autooxidación de la glucosa glucose autoxidation
bomba de insulina insulin pump
cascadas enzimáticas enzyme cascades
cetoacidosis diabética diabetic ketoacidosis (DKA)
citotoxicidad cytotoxicity
contenido de carbonilos proteicos protein carbonyl content
degradación degradation
diabetes del adulto en jóvenes maturity-onset diabetes of the young (MODY)
diabetes lábil brittle diabetes
diabéticos people/individuals with diabetes
disfunción endotelial endothelial dysfunction (ED)
dislipidemia dyslipidaemia
especies reactivas del oxígeno reactive oxygen species (ROS)
estado hiperosmolar hiperglucemico hyperosmolar hyperglycaemic state (HHS)
esteatosis hepática fatty liver
estrés oxidativo oxidative stress
examen de fondo de ojo fundoscopy
factor de necrosis tumoral tumour necrosis factor
factores de transcripción inflamatorios inflammatory transcription factors
factores quimioatrayentes chemoattractant factors
flujo de las hexosaminas hexosamine flux
glioxal glyoxal
glucación glycation
glucemia en ayunas fasting plasma glucose
glucohemoglobina / hemoglobina glucada glycated haemoglobin (HbA1c)
hipercolesterolemia hypercholesterolaemia
índice de masa corporal body mass index
índice glucémico glycaemic index (GI)
insulinoma islet cell tumour
intermediarios intermediates
intolerancia a la glucosa impaired glucose tolerance (IGT)
lactoacidosis lactic acidosis
lecho vascular vascular bed
lesión extracelular extracellular injury
maculopatía maculopathy
metales de transición transition metals
miocardiopatía cardiomyopathy
moléculas de adhesión adhesion molecules
moléculas de adhesión celular cell adhesion molecules
moléculas de adhesión intercelular (error in source text, corrected here) intercellular adhesion molecules
moléculas de adhesión vásculo-celular vascular cell adhesion molecules
óxido nítrico sintetasa nitric oxide synthase (NOS)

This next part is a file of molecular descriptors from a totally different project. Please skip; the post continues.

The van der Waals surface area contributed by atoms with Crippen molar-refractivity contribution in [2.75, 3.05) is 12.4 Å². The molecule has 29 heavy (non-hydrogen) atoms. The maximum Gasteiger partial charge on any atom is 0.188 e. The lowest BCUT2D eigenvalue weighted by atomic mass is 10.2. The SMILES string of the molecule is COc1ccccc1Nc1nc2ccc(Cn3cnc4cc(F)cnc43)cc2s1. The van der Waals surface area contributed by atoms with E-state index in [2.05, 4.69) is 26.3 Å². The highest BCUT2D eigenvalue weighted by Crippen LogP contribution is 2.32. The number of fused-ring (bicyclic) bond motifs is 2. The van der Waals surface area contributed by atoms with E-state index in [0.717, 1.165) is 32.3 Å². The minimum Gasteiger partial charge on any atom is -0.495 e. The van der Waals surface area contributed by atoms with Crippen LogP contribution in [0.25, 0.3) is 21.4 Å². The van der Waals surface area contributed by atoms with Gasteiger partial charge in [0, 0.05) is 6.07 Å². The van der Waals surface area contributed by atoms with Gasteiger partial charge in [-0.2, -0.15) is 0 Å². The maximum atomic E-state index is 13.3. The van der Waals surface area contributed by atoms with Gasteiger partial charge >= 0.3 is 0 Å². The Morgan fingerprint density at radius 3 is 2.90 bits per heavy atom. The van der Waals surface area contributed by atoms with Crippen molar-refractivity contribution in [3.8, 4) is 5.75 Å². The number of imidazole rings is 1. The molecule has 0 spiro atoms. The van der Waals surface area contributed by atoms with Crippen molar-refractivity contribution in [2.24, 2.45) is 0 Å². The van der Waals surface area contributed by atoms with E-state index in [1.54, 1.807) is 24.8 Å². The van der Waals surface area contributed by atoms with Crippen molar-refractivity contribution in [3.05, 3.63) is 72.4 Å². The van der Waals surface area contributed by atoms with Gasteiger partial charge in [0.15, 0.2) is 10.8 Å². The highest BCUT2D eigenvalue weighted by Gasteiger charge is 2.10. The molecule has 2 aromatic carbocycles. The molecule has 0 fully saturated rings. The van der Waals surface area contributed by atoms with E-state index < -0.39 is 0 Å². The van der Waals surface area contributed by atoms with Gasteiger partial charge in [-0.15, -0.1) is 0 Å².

óxido nítrico sintetasa desacoplada uncoupled nitric oxide synthase (uNOS)
óxido nítrico sintetasa endotelial endothelial nitric oxide synthase (eNOS)
oxidorreductasa oxidoreductase
páncreas artificial (de asa cerrada) (closed-loop) artificial pancreas
pauta bolo-basal basal-bolus regimen
peroxinitrito peroxynitrite
poder oxidante oxidation potential
productos de glucosilación avanzada advanced glycation end-products (RAGEs)
proteína quinasa C protein kinase C
proteólisis proteolysis
prueba de tolerancia a la glucosa oral oral glucose tolerance test (OGTT)
radicales libres (RL) free radicals (FR)
radical superóxido superoxide radical
resistencia a la insulina insulin resistance
retinopatía diabética diabetic retinopathy
secuestro sequestration
síndrome metabólico metabolic syndrome
sistema neuroendocrino difuso diffuse neuroendocrine system (also APUD system)
ubiquitinación ubiquitination
unión binding
vía de los polioles polyol pathway
vía lisosomal lysosomal pathway
* Marcelo A. Storino, Miguel A. Contreras, Jairo Rojano, Richard Serrano, Ana Nouel Revista Colombiana de Cardiología, Volume 21, Issue 6, Pages 392-398
** Reproduced with kind permission of the editor
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3 Responses to Strategies for translating complex texts

  1. Pingback: (TOOL) – Strategies for translating complex texts | Emma Goldsmith | Glossarissimo!

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  3. Victoria Kennedy says:

    Thank you for sharing this. It is so interesting and useful!